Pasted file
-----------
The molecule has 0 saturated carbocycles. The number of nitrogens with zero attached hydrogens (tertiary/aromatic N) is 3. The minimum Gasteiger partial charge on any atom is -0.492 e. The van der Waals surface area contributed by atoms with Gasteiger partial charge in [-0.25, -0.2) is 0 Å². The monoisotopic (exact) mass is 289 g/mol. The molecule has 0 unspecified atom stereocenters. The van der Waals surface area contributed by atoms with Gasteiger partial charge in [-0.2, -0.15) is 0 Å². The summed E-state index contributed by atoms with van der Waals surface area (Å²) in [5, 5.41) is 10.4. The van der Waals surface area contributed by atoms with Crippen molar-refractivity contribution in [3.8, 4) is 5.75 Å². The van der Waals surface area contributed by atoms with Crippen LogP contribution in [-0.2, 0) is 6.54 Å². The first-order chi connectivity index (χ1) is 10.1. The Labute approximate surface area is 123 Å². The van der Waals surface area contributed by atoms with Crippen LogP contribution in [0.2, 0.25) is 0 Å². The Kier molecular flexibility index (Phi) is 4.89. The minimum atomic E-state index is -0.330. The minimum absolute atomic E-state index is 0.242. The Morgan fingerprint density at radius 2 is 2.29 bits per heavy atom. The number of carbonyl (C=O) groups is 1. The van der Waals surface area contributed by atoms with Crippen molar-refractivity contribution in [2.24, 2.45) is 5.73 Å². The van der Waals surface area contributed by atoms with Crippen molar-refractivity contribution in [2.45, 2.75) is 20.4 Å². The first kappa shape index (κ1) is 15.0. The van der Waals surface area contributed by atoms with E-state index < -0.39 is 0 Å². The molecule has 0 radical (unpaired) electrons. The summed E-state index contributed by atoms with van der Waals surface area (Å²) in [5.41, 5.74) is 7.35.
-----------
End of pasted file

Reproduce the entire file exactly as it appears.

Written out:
The molecule has 0 saturated carbocycles. The number of nitrogens with zero attached hydrogens (tertiary/aromatic N) is 3. The minimum Gasteiger partial charge on any atom is -0.492 e. The van der Waals surface area contributed by atoms with Gasteiger partial charge in [-0.25, -0.2) is 0 Å². The monoisotopic (exact) mass is 289 g/mol. The molecule has 0 unspecified atom stereocenters. The van der Waals surface area contributed by atoms with Gasteiger partial charge in [-0.2, -0.15) is 0 Å². The summed E-state index contributed by atoms with van der Waals surface area (Å²) in [5, 5.41) is 10.4. The van der Waals surface area contributed by atoms with Crippen molar-refractivity contribution in [3.8, 4) is 5.75 Å². The van der Waals surface area contributed by atoms with Crippen LogP contribution in [-0.2, 0) is 6.54 Å². The first-order chi connectivity index (χ1) is 10.1. The Labute approximate surface area is 123 Å². The van der Waals surface area contributed by atoms with Crippen LogP contribution in [0.2, 0.25) is 0 Å². The Kier molecular flexibility index (Phi) is 4.89. The minimum atomic E-state index is -0.330. The minimum absolute atomic E-state index is 0.242. The Morgan fingerprint density at radius 2 is 2.29 bits per heavy atom. The number of carbonyl (C=O) groups is 1. The van der Waals surface area contributed by atoms with Crippen molar-refractivity contribution in [2.24, 2.45) is 5.73 Å². The van der Waals surface area contributed by atoms with Crippen molar-refractivity contribution in [2.45, 2.75) is 20.4 Å². The first kappa shape index (κ1) is 15.0. The van der Waals surface area contributed by atoms with E-state index < -0.39 is 0 Å². The molecule has 0 radical (unpaired) electrons. The summed E-state index contributed by atoms with van der Waals surface area (Å²) in [5.41, 5.74) is 7.35.